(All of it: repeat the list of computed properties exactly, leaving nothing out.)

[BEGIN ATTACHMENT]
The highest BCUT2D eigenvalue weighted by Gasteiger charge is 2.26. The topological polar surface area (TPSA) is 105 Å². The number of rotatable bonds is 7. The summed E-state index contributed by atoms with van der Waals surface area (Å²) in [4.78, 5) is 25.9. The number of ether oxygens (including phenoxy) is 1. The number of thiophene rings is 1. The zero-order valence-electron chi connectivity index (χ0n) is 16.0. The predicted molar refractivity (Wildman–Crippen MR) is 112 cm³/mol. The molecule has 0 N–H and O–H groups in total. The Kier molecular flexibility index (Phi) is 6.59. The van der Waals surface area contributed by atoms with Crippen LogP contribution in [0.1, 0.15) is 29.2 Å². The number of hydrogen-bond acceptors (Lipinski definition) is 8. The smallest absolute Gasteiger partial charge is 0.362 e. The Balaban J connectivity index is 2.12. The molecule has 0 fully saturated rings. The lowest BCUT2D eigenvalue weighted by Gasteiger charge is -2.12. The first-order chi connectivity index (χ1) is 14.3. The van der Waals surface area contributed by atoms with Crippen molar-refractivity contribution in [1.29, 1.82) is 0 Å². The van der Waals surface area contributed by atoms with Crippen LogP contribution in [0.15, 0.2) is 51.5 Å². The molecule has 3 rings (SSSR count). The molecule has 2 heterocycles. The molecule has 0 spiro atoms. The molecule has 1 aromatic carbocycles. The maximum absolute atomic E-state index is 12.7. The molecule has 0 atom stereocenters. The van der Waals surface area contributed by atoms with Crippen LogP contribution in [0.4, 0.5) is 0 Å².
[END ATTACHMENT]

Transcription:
The highest BCUT2D eigenvalue weighted by Gasteiger charge is 2.26. The topological polar surface area (TPSA) is 105 Å². The number of rotatable bonds is 7. The summed E-state index contributed by atoms with van der Waals surface area (Å²) in [4.78, 5) is 25.9. The number of ether oxygens (including phenoxy) is 1. The number of thiophene rings is 1. The zero-order valence-electron chi connectivity index (χ0n) is 16.0. The predicted molar refractivity (Wildman–Crippen MR) is 112 cm³/mol. The molecule has 0 N–H and O–H groups in total. The Kier molecular flexibility index (Phi) is 6.59. The van der Waals surface area contributed by atoms with Crippen LogP contribution in [0.1, 0.15) is 29.2 Å². The number of hydrogen-bond acceptors (Lipinski definition) is 8. The smallest absolute Gasteiger partial charge is 0.362 e. The Balaban J connectivity index is 2.12. The molecule has 0 fully saturated rings. The lowest BCUT2D eigenvalue weighted by Gasteiger charge is -2.12. The first-order chi connectivity index (χ1) is 14.3. The van der Waals surface area contributed by atoms with Crippen molar-refractivity contribution in [1.29, 1.82) is 0 Å². The van der Waals surface area contributed by atoms with Crippen LogP contribution in [0.15, 0.2) is 51.5 Å². The molecule has 3 rings (SSSR count). The molecule has 2 heterocycles. The molecule has 0 spiro atoms. The molecule has 1 aromatic carbocycles. The maximum absolute atomic E-state index is 12.7. The molecule has 0 atom stereocenters. The van der Waals surface area contributed by atoms with Crippen LogP contribution in [0.4, 0.5) is 0 Å².